The prevalence of smoking among Muslim immigrant men have been found to be higher than the United States national average. Families play a role in socialization of many Muslim immigrant families and may play a role in smoking initiation and cessation. The survey will comprise four focus group sessions exploring the link between the family set-up and smoking.
This project is funded by the Research Experiences to Advance the Careers of HBCU Undergraduates at the University of Utah (REACH U2) program, which is co-directed by Dr. Kola Okuyemi of University of Utah and Dr. Ray Samuel of North Carolina A&T. Applicants must be North Carolina Agricultural & Technical State University students.
The student will work with the research team in recruitment of participants, facilitation of the focus groups, transcription of recordings and thematic analyses of the transcribed data.
Student Learning Outcomes and Benefits
The student will receive guidance and support from Dr. Okuyemi. The student will gain confidence in and knowledge of the basics of beginner stage research experiences. The opportunity to network and work with a highly skilled and professional team of researchers.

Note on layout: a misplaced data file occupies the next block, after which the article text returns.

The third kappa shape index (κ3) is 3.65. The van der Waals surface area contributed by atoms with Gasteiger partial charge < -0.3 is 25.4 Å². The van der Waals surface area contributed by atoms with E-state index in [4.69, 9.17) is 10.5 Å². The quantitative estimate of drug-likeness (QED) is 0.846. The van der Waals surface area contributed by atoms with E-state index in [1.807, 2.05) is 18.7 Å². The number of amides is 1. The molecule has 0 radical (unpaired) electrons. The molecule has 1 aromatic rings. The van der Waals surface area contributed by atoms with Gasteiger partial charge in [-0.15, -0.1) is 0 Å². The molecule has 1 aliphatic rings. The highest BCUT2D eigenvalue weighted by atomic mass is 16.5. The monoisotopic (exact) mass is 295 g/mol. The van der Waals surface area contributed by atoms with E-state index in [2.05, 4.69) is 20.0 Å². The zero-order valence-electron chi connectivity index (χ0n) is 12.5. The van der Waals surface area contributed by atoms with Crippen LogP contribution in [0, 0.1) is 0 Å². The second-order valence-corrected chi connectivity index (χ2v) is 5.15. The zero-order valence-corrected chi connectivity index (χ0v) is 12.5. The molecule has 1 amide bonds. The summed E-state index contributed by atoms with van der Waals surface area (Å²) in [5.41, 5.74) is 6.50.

Dr. Okuyemi’s career in the last 20 years has focused on research and programs to improve the health of underserved populations, including minority, immigrant, refugee, and homeless populations, and to eliminate health disparities/inequities using pharmacological and culturally tailored behavioral interventions as well as community-engaged research approaches. Dr. Okuyemi has a passion for mentoring and has mentored faculty (>20), postdoctoral fellows (>10), and graduate and undergraduate students (>20), many of whom have progressed to establish independent academic, research, or other health professional careers.